from a Danish fishing family which settled on a sandbank in Norfolk,
now Great Yarmouth, in 1654.  The Symonds pronunciation here
rhymed with diamonds.

Symonds at Dowlish Wake in Somerset.  Edward
Symonds, born around 1676, married Anne, the daughter
of William Milbourne the miller at Dowlish Wake in Somerset, in 1702.  Four years later, his father-in-law died and
Edward succeeded
him as miller, taking over as the copyhold tenant of Dowlish water mill
and also
inheriting a small estate in Cudworth.  

Edward
Symonds died in 1728 and his wife Anne in 1745.  But
the Symonds family continued to hold Dowlish
Wake mill on lifehold tenure for a long period well into the 19th
century.

The Simmons of Seaford in Sussex.  In 1858 Henry Simmons, four times bailiff of
Seaford and a great benefactor to the parish church and its
congregation, went
in full court dress with other local dignitaries to Queen Victoria’s
court at
St James’s Palace.  There he offered a
loyal address on the betrothal of Her Majesty’s eldest daughter.

Henry Simmons was related to other old
Seaford families and gave various church items and stained glass
windows as
memorials.  In 1898 the Simmons Institute
was built in Crouch Lane, his gift to the parish.  Dr
J.G. Taylor recorded in his history The Parish Church of
St Leonard, Seaford

that Mrs Henry Simmons gave the carved oak pulpit in memory of her
husband.

The original of the surname was
Seaman and one bearer of that name, Captain John Seaman, made his mark
not in England
but in America.  A religious
non-conformist, he was forced to cross the Atlantic with his
family in the 1640’s.  After some
wanderings, he purchased land from the Messapequa Indians in 1643 and
founded
the town of Seaford, Long Island, where the last of his descendants
died only a
few years ago.

Back in England the Seaman name changed over time to Seamans, Simons,
Simmonds,
Symonds, Symmonds, and finally to Simmons.

Simmons in Newfoundland.  There were
two stories about how the Simmons came to Newfoundland.
The first story was that two brothers arrived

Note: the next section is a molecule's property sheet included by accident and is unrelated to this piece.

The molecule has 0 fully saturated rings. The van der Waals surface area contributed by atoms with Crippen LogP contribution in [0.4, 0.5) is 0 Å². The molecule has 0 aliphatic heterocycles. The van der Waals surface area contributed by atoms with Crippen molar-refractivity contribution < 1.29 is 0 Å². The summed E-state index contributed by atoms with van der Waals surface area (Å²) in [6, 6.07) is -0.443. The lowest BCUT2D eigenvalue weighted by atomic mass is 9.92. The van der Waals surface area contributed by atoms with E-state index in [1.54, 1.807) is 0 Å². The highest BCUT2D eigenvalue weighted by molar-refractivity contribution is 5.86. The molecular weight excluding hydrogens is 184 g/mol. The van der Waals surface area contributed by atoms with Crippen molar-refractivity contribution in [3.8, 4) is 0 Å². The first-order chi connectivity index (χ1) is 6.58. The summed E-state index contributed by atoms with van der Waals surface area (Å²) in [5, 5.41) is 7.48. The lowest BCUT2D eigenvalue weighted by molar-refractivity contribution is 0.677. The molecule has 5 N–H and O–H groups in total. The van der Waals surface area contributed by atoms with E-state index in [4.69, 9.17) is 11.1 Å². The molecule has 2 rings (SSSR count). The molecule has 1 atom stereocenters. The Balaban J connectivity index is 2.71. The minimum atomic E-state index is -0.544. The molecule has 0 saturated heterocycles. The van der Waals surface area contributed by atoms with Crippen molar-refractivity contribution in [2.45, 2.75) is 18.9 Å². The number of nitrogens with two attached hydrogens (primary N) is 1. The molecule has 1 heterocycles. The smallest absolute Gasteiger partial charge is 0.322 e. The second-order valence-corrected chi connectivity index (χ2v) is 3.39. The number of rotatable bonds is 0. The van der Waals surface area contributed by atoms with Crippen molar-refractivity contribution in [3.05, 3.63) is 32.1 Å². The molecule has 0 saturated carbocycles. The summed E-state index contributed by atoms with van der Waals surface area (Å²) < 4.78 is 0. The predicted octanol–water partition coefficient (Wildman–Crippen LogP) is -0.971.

from Poole in Dorset, one of whom settled in Mosquito and was the
forefather of
all the Simmons in Newfoundland.  The
second was that a Simmons came from the pirate stronghold of Saba in
the
Caribbean Leeward Islands where the Simmons had been since 1658.  Hemay have jumped ship in Newfoundland,
thereby starting the Simmons line.

Reader Feedback – Simmons in the South.  You have omitted the Simmons’ from the southern states, especially Louisiana and Mississippi, said to have come from Orange county, Virginia post-Revolution and Jamestown colony before that.

Simmons (josephine.lange@lplm.org)

 


Select Simmons Names

  • John Addington Symonds was a Victorian writer and poet who was an early advocate of the homosexual cause.
  • William Christian Symons was an English decorative
    designer and painter of the late 19th century, best known for his decorations of Westminster Cathedral. 
  • Zalmon Simmons was the man who popularized box spring mattresses in America in the early 1900’s. 
  • Kennedy Simmonds became the first Prime
    Minister of St. Kitts-Nevis in 1983.

Select Simmons Numbers Today

  • 25,000 in the UK (most numerous
    in London)
  • 66,000 in America (most numerous in Texas)
  • 15,000 elsewhere (most numerous in Australia)

 

Select Simmons and Like Surnames   

Patronymic surnames can be with either the “-son” or the shorter “s” suffix to the first name.  The “s” suffix is more common in southern England and in Wales.  Here are some of these surnames that you can check out.

AdamsHarrisNicholsStevens
AndrewsHicksRichardsWalters
DanielsMatthewsRobbinsWilliams
GibbsMorrisSimmonsWillis